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Definition: Janáček, Leoš from Philip's Encyclopedia

Czech composer. His compositions include orchestral works, such as Taras Bulba (1918) and the Sinfonietta (1926), two string quartets (1923, 1928), and the cantata The Eternal Gospel (1914). He also wrote several operas, including Jenufa (1904), The Cunning Little Vixen (1924), and The Makropoulos Case (1926).

Summary Article: Janáček, Leoš
from The Hutchinson Unabridged Encyclopedia with Atlas and Weather Guide

Czech composer. He became director of the Conservatory at Brno in 1919 and professor at the Prague Conservatory in 1920. His music, highly original and influenced by Moravian folk music, includes arrangements of folk songs, operas (Jenůfa, (1904), The Cunning Little Vixen (1924)), and the choral Glagolitic Mass (1926).

Janáček was the son of a poor schoolmaster. He became a choirboy at the monastery of the Austin Friars in Brno and later earned his living as a music teacher and went to the Organ School in Prague to study. He conducted various choral societies, made some desultory studies at Leipzig, Germany, and Vienna, Austria, and in 1881 returned to Brno to found an organ school there. He had meanwhile become involved with Moravian folk music, collecting, harmonizing, and performing folk songs; their influence is heard in his first mature work, the opera Jenůfa, begun in 1894 and staged in Brno in 1904. Although it was a success, wider recognition did not come until the its production in Prague in 1916, which was followed by a production in Germany.

The last ten years of Janáček's life saw a great burst of creative activity, with the composition of many new works that are full of exuberance, expressive power, and characteristic jagged rhythms. The opera The Excursions of Mr Brouček was premiered in Prague in 1920, and the following year the rhapsody after Gogol, Taras Bulba, was given in Brno. Much of his astonishing later music, in particular the opera Káta Kabanová (1921) and the second string quartet Intimate Letters (1928), was inspired by his unrequited love for Kamila Stösslová, to whom he wrote constant letters during the last decade of his life. Many scenes in his operas, as well as the song cycle The Diary of a Young Man Who Disappeared (1921), seem to have an epistolatory basis; they are often brief vignettes in which the characters communicate with one another in a confiding, confessional manner.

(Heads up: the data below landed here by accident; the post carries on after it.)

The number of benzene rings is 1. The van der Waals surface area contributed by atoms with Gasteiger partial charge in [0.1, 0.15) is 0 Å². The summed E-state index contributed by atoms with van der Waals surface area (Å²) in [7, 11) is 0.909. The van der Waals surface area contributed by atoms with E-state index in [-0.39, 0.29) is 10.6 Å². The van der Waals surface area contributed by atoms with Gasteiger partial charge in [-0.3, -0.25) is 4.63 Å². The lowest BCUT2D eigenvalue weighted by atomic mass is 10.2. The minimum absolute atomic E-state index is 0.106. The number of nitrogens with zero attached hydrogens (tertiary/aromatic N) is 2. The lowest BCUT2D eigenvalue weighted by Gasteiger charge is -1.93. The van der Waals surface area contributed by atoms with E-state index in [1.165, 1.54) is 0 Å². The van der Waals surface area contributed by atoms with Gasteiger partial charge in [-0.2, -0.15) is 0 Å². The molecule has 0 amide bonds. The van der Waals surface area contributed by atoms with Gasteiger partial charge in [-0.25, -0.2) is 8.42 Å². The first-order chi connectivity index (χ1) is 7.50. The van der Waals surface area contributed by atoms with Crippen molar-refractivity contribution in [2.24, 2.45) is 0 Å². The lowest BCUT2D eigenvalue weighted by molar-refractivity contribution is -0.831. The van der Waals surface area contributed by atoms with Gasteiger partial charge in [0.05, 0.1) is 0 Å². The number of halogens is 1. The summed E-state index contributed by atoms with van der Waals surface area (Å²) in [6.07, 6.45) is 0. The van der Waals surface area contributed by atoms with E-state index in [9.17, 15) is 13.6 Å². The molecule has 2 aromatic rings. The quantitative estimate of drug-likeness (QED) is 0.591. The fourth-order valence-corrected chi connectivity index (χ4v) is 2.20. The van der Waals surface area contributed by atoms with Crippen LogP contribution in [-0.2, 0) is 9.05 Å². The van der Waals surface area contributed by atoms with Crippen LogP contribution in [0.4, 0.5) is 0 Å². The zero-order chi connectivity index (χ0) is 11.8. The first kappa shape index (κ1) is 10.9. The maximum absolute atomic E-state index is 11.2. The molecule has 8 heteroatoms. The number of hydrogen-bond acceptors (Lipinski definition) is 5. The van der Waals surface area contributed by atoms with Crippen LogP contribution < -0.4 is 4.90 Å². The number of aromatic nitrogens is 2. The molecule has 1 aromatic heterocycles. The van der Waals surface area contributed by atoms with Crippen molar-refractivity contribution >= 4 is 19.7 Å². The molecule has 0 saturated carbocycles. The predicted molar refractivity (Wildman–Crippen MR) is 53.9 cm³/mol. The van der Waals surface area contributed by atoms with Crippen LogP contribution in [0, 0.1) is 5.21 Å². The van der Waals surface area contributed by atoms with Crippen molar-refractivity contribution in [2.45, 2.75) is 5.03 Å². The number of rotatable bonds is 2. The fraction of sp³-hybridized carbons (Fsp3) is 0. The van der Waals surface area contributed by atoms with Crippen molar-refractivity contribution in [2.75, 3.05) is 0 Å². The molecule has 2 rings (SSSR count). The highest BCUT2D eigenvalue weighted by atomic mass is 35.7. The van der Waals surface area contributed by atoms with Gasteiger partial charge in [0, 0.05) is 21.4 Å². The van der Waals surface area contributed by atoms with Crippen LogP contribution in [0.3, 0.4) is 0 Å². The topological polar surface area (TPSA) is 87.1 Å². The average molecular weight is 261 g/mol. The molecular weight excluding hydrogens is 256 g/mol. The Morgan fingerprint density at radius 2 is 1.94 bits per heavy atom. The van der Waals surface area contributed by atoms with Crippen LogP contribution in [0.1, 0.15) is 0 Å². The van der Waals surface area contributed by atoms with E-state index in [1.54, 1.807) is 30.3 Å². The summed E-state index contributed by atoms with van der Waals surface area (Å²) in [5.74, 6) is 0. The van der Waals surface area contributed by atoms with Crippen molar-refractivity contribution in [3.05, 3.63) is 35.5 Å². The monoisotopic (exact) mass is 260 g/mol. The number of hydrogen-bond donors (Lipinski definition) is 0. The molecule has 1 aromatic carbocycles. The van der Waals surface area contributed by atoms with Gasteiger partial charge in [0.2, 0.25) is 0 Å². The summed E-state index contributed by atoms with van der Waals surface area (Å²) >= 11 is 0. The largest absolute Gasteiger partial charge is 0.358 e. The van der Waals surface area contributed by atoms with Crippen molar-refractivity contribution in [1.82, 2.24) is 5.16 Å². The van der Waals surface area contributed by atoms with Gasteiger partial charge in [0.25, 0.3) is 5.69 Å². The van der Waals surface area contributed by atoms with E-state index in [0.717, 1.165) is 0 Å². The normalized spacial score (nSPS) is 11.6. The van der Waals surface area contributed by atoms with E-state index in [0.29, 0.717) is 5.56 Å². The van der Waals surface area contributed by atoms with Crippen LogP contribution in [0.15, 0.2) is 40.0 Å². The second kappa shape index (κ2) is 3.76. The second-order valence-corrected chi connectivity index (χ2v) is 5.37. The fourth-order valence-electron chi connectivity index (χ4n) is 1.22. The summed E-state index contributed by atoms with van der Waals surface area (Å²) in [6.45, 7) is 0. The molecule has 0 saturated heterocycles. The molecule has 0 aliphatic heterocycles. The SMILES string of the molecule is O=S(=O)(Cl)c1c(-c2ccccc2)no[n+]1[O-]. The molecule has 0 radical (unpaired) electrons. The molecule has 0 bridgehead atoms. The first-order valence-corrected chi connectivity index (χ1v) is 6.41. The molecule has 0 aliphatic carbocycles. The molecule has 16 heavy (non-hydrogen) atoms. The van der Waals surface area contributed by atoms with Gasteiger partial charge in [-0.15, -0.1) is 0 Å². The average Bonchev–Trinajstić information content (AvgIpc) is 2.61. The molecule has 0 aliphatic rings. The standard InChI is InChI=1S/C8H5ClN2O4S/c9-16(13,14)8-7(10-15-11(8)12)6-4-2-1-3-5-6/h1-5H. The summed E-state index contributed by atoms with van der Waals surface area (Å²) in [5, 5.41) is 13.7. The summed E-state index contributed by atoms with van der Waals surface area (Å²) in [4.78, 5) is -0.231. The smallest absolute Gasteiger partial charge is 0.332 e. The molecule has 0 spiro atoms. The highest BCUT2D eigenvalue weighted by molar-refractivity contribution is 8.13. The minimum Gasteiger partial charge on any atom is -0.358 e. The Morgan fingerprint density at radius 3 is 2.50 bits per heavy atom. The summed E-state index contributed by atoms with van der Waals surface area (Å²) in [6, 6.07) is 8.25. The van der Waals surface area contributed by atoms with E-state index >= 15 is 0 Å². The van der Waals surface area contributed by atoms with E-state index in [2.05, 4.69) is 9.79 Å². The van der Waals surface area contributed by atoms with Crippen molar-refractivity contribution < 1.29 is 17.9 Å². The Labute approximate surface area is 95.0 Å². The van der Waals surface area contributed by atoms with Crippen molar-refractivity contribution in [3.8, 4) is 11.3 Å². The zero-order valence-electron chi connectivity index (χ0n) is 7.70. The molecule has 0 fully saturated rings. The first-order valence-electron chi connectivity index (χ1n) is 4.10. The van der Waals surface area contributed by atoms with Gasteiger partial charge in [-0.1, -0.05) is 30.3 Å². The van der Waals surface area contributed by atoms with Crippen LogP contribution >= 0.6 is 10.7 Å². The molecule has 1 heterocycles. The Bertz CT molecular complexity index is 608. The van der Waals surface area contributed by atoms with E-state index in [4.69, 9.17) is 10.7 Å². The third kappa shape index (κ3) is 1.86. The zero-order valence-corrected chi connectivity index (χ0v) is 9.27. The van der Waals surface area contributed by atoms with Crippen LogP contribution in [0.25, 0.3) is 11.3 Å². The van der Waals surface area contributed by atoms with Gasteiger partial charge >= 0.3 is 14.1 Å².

He made close studies of folk song and speech, which he applied to his vocal music; speech rhythms were particularly important to Janáček in the portrayal of a character's mood. His vocal music often reflects this, and moves fluently between neutral speech-dominated patterns and moments of intense emotion and expressive power. Although he was not an orthodox religious believer, Janáček's music suggests an articulate pantheism, with a profound sympathy for the human condition and an ecstatic celebration of the natural world and the part of a creator in it.

WorksOpera nine, including Jenůfa (1904), The Excursions of Mr Brouček (1920), Káta Kabanová (1921), The Cunning Little Vixen (1924), The Makropoulos Case (1926), and From the House of the Dead (1930).

ChoralGlagolitic Mass for solo voices, chorus, and orchestra (1926), numerous choral works, including Rikadla (1927).

Orchestral rhapsody Taras Bulba (on Gogol, 1918, performed 1921), Sinfonietta for orchestra (1926), concertino for piano and chamber orchestra (1925), Capriccio for piano left hand and ensemble (1926).

Chamber two string quartets (one on Tolstoy's Kreutzer Sonata, 1923, no. 2 Intimate Letters, 1928), wind sextet Mládí/Youth (1924); By an Overgrown Path (for piano, 1901–08); The Diary of a Young Man who Disappeared (1921) for voices and piano.


Janáček, Leoš

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